Social Networking

Social networks are as old as humanity itself. Like-minded people have formed associations for any number of reasons long before the Internet came into existence.

But the Internet has proven to be the ideal environment for social networks. Low cost, easy access, relative anonymity and virtually no restrictions as to content and behaviour have seen it grow at a phenomenal rate. There isn’t a teenager I know who doesn’t have at least a couple of online profiles!

Yet, social networking sites harbour many dangers: They are the favourite hunting ground for cyber criminals, from sexual predators to scammers trying to steal personal information. But most of the negative effects are actually generated by teenagers themselves. Risky behaviour, like careless disclosure of very personal information and the propensity to ridicule others are but two examples.

Here are some sobering statistics:

A recent survey found that 10% of teenagers had posted nude or semi-nude photos of themselves.

A staggering 25% of teenagers admitted to having

  • posted something they later regretted
  • made fun of or bullied others
  • created a false identity

The Internet, it seems, has no rules. It is capable of being a tremendous force for good. But it is just as capable of reducing a nation and its people to the lowest common denominator!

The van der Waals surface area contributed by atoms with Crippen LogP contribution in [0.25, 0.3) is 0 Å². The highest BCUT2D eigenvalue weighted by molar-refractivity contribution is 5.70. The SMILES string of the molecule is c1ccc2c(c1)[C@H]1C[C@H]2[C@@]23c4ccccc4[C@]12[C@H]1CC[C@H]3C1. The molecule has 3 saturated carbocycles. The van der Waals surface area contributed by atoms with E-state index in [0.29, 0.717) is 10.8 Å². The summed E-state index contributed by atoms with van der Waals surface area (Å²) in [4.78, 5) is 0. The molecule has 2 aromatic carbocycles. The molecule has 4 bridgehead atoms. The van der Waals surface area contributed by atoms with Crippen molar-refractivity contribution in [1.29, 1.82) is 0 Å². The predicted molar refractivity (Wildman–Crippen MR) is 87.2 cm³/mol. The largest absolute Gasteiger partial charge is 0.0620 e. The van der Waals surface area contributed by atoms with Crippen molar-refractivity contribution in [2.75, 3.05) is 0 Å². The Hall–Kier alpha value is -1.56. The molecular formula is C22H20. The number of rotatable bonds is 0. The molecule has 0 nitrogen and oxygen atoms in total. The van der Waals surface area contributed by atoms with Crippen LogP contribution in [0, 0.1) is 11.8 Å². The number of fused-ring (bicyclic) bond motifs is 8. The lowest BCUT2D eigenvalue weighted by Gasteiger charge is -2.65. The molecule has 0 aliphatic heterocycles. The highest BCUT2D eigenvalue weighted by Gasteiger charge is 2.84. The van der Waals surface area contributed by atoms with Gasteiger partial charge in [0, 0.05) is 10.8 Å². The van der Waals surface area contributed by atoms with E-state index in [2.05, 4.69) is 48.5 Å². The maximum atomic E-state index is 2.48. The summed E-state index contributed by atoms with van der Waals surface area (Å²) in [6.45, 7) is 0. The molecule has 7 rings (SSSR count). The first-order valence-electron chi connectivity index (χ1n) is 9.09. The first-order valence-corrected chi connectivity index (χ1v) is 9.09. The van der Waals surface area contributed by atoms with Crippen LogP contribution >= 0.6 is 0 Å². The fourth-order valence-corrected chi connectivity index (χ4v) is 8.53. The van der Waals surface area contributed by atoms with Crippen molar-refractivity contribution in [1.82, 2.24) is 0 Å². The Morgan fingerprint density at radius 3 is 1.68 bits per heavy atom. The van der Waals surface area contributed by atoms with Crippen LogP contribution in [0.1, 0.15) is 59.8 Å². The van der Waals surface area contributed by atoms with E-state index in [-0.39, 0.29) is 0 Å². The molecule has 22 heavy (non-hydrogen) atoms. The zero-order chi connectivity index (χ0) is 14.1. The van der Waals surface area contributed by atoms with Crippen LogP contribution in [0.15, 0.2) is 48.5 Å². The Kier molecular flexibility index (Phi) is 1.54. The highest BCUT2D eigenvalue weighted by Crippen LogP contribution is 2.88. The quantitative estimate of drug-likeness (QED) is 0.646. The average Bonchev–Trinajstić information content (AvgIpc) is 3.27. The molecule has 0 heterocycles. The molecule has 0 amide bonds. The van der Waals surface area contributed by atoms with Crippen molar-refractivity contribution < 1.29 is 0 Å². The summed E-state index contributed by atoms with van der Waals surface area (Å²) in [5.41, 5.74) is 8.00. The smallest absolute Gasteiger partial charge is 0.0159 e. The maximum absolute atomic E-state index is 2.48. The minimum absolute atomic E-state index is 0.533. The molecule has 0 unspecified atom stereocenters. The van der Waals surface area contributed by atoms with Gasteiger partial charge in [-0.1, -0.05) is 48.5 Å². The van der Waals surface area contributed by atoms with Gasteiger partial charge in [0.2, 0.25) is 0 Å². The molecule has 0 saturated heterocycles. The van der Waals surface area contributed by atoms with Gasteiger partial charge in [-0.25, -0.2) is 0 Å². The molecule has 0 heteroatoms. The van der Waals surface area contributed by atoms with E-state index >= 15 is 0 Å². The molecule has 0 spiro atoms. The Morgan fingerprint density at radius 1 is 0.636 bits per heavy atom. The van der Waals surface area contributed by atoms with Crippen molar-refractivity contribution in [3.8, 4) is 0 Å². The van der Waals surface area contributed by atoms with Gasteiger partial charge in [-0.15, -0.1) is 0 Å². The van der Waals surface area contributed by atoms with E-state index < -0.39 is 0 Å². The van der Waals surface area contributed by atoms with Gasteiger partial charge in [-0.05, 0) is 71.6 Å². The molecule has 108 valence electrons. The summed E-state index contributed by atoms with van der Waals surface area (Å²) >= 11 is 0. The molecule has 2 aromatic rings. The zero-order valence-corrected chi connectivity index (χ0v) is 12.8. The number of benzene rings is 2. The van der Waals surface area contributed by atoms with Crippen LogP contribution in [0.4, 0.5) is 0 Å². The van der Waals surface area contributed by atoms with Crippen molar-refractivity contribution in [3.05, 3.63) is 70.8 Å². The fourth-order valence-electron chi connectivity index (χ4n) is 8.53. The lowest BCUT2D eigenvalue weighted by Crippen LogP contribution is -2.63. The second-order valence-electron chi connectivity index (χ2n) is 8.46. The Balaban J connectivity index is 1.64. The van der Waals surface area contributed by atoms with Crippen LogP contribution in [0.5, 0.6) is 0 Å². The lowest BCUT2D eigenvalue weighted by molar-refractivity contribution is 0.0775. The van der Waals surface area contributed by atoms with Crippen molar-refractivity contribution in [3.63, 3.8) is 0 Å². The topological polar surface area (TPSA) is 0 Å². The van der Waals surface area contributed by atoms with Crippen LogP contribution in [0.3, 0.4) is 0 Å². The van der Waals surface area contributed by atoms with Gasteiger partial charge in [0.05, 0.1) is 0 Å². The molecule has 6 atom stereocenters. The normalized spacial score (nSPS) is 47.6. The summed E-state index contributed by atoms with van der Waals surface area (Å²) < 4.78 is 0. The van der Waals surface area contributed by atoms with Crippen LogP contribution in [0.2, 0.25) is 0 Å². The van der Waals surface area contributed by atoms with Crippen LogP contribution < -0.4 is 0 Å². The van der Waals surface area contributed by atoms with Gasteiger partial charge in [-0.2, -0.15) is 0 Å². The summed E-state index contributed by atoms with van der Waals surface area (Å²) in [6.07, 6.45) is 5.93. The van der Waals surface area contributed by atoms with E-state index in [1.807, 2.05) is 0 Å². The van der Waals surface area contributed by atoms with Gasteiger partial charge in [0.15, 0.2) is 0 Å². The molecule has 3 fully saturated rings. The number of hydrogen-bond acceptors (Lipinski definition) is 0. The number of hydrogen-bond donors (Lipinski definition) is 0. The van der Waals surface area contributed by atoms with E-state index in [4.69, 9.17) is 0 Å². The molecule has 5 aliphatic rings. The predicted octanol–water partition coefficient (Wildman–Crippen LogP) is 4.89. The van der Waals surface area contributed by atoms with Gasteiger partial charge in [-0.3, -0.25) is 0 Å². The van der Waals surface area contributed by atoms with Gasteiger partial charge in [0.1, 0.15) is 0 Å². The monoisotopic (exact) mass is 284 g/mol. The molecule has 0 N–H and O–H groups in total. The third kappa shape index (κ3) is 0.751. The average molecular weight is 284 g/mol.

“I have a dream that my four children will one day live in a nation where they will not be judged by the colour of their skin but by the content of their character.” Martin Luther King

Who could forget one of the most stirring speeches of the 20th century – To be found on the Internet – as easily as pornography!

So, with no rules, no restrictions and good and evil side by side, one could argue that allowing children to plug into the Internet unsupervised, it like dropping them off at Fortitude Valley on Friday night, with a pat on the head and a promise to pick them up in the morning.

The Devils Advocate I may be, but I am not advocating abstinence, sweeping restrictions or lamenting parental shortcomings. What I am advocating is caution and a commitment to learn more about the pitfalls of the Internet in general and social networks in particular.

Let’s face it: The Internet is here to stay and, judging by the phenomenal success of sites like Facebook, MySpace and Twitter, so are social networks! For more information, links to informative websites, guidance for concerned parents/carers and views from some of our young residents go to www.jacobswell.com.au and click on TechTips.